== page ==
“I reached agreements with European media houses thanks to the help of freelancer journalist friends. During the war, I reported for Deutsche Welle, Radio Netherlands, BBC Turkish and BBC Azerbaijani. Later, my news was heard in Turkey and I started work for Turkish ATV TV channel,” Turgut explains.
While retelling her days in Sarajevo she recalls also the daring feats and bravery of some of her colleagues.
“I had a Spanish colleague, Miguel Gil Moreno. We were going to the war fronts together on his motorcycle, doing zigzags in order not to be shot by the snipers. Later, he carried many injured people to hospital with his old car, which had no windows,” Turgut says.
“Later, he went to Kosovo and Sierra Leone. He was killed there with my other colleague, Kurt Schork, who was Reuter’s representative in Sarajevo for years. Years later, I went to Sierra Leone when I was working in Liberia. I found where they were shot; the remains of their car were still there,” Turgut says.
Turgut describes the Bosnian war as the most horrific of all the wars and conflicts she has covered during her career.
“When you see the first death you are shocked, but later on, in places like wartime Sarajevo, it became a new normality,” she continues.
Despite that, Turgut is still haunted by some of the tragic moments she witnessed.
“Coffins were very hard to find in wartime Sarajevo. When I was in a morgue I saw murdered children and the coffin maker approached me and said there was no wood to make their coffins. He was stealing school desks to make coffins for the children, because they did not have a life so they should [at least] have coffins,” she recalls.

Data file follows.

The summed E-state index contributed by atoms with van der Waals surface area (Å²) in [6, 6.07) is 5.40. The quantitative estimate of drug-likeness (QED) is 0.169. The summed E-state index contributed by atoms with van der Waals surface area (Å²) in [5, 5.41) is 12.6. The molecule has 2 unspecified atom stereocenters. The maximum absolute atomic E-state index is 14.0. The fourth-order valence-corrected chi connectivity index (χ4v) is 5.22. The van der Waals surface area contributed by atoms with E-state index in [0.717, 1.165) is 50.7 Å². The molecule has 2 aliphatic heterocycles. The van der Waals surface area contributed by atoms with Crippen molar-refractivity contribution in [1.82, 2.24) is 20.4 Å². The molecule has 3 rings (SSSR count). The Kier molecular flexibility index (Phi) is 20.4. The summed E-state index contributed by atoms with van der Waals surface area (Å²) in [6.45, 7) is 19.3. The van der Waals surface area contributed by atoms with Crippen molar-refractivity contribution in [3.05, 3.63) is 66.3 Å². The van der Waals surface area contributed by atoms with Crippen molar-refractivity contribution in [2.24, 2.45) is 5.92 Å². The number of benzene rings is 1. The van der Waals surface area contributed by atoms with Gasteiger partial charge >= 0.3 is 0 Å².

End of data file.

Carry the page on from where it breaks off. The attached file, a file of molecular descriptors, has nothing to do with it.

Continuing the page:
Another moment she can never forget was witnessing the aftermath of the mass slaughter of Bosniaks in the town of Srebrenica in July 1995, when Bosnian Serbs forces killed more than 8,000 men and boys after entering the besieged Bosniak enclave.
Seeing the conquered town was a horrific, gruesome experience.
“We could not enter Srebrenica for a couple of weeks [after it was overrun] and when we arrived, we could not see anyone. The places where [Bosniak] prisoners had been held were completely empty,” she recalls.
“But when we checked a depot, we understood what happened. There was blood everywhere, human skin was stuck to the walls and the floor was covered with human hair and teeth,” she explains, shuddering at the brutality.
Not easy being a woman – or being Turkish
Serif Turgut in Pristina during the Kosovo war. Photo courtesy of Serif Turgut.